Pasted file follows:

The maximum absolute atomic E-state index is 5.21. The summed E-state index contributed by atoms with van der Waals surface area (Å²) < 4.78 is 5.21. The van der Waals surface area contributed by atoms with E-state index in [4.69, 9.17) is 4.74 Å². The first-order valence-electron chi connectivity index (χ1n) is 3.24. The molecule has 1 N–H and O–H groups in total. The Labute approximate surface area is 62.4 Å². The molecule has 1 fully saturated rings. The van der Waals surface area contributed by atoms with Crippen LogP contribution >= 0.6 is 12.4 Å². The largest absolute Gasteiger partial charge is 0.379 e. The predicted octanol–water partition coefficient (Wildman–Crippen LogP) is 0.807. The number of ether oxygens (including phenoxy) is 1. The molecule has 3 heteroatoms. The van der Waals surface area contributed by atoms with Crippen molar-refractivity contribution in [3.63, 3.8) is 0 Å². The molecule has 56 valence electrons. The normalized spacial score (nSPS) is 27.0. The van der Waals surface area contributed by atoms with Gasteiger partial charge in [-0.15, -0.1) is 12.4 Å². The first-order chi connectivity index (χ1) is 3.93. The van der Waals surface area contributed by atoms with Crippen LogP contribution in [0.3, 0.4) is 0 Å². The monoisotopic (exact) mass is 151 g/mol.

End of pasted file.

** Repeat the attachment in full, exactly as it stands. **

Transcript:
The maximum absolute atomic E-state index is 5.21. The summed E-state index contributed by atoms with van der Waals surface area (Å²) < 4.78 is 5.21. The van der Waals surface area contributed by atoms with E-state index in [4.69, 9.17) is 4.74 Å². The first-order valence-electron chi connectivity index (χ1n) is 3.24. The molecule has 1 N–H and O–H groups in total. The Labute approximate surface area is 62.4 Å². The molecule has 1 fully saturated rings. The van der Waals surface area contributed by atoms with Crippen LogP contribution >= 0.6 is 12.4 Å². The largest absolute Gasteiger partial charge is 0.379 e. The predicted octanol–water partition coefficient (Wildman–Crippen LogP) is 0.807. The number of ether oxygens (including phenoxy) is 1. The molecule has 3 heteroatoms. The van der Waals surface area contributed by atoms with Crippen molar-refractivity contribution in [3.63, 3.8) is 0 Å². The molecule has 56 valence electrons. The normalized spacial score (nSPS) is 27.0. The van der Waals surface area contributed by atoms with Gasteiger partial charge in [-0.15, -0.1) is 12.4 Å². The first-order chi connectivity index (χ1) is 3.93. The van der Waals surface area contributed by atoms with Crippen LogP contribution in [0.3, 0.4) is 0 Å². The monoisotopic (exact) mass is 151 g/mol.